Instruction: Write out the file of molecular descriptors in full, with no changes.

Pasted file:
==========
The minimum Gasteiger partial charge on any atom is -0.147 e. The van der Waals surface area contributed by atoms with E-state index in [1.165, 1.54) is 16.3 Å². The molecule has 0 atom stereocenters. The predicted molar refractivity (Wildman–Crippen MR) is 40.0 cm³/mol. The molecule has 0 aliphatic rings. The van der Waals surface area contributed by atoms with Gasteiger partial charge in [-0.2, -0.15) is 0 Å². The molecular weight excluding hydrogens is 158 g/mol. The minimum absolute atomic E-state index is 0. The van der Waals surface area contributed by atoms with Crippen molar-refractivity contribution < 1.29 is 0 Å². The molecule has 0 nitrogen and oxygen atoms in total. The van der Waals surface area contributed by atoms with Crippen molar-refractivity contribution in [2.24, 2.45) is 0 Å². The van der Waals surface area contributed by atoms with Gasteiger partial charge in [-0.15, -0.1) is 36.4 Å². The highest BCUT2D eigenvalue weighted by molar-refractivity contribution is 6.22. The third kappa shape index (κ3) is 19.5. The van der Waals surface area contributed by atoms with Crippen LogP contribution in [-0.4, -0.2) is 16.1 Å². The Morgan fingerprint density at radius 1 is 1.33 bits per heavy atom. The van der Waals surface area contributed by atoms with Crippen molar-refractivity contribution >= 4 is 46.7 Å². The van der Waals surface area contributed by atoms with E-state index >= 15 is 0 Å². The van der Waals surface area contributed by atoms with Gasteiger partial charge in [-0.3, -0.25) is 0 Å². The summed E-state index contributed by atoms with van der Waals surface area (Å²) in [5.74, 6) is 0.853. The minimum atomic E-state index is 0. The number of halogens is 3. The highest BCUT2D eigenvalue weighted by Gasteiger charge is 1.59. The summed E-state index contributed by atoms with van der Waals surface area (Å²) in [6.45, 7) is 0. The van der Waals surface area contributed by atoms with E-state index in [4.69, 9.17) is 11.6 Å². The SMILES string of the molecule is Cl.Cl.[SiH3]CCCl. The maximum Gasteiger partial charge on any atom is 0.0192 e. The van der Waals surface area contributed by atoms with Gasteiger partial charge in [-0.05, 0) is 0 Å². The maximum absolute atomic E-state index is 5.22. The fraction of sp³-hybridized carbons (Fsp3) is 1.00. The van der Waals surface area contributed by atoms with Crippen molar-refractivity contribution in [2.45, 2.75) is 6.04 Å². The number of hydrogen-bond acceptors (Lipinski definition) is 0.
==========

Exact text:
The minimum Gasteiger partial charge on any atom is -0.147 e. The van der Waals surface area contributed by atoms with E-state index in [1.165, 1.54) is 16.3 Å². The molecule has 0 atom stereocenters. The predicted molar refractivity (Wildman–Crippen MR) is 40.0 cm³/mol. The molecule has 0 aliphatic rings. The van der Waals surface area contributed by atoms with Gasteiger partial charge in [-0.2, -0.15) is 0 Å². The molecular weight excluding hydrogens is 158 g/mol. The minimum absolute atomic E-state index is 0. The van der Waals surface area contributed by atoms with Crippen molar-refractivity contribution < 1.29 is 0 Å². The molecule has 0 nitrogen and oxygen atoms in total. The van der Waals surface area contributed by atoms with Crippen molar-refractivity contribution in [2.24, 2.45) is 0 Å². The van der Waals surface area contributed by atoms with Gasteiger partial charge in [-0.15, -0.1) is 36.4 Å². The highest BCUT2D eigenvalue weighted by molar-refractivity contribution is 6.22. The third kappa shape index (κ3) is 19.5. The van der Waals surface area contributed by atoms with Crippen LogP contribution in [-0.4, -0.2) is 16.1 Å². The Morgan fingerprint density at radius 1 is 1.33 bits per heavy atom. The van der Waals surface area contributed by atoms with Crippen molar-refractivity contribution >= 4 is 46.7 Å². The van der Waals surface area contributed by atoms with E-state index >= 15 is 0 Å². The van der Waals surface area contributed by atoms with Gasteiger partial charge in [-0.3, -0.25) is 0 Å². The summed E-state index contributed by atoms with van der Waals surface area (Å²) in [5.74, 6) is 0.853. The minimum atomic E-state index is 0. The number of halogens is 3. The highest BCUT2D eigenvalue weighted by Gasteiger charge is 1.59. The summed E-state index contributed by atoms with van der Waals surface area (Å²) in [6.45, 7) is 0. The van der Waals surface area contributed by atoms with E-state index in [4.69, 9.17) is 11.6 Å². The SMILES string of the molecule is Cl.Cl.[SiH3]CCCl. The maximum Gasteiger partial charge on any atom is 0.0192 e. The van der Waals surface area contributed by atoms with Gasteiger partial charge in [-0.05, 0) is 0 Å². The maximum absolute atomic E-state index is 5.22. The fraction of sp³-hybridized carbons (Fsp3) is 1.00. The van der Waals surface area contributed by atoms with Crippen molar-refractivity contribution in [2.45, 2.75) is 6.04 Å². The number of hydrogen-bond acceptors (Lipinski definition) is 0.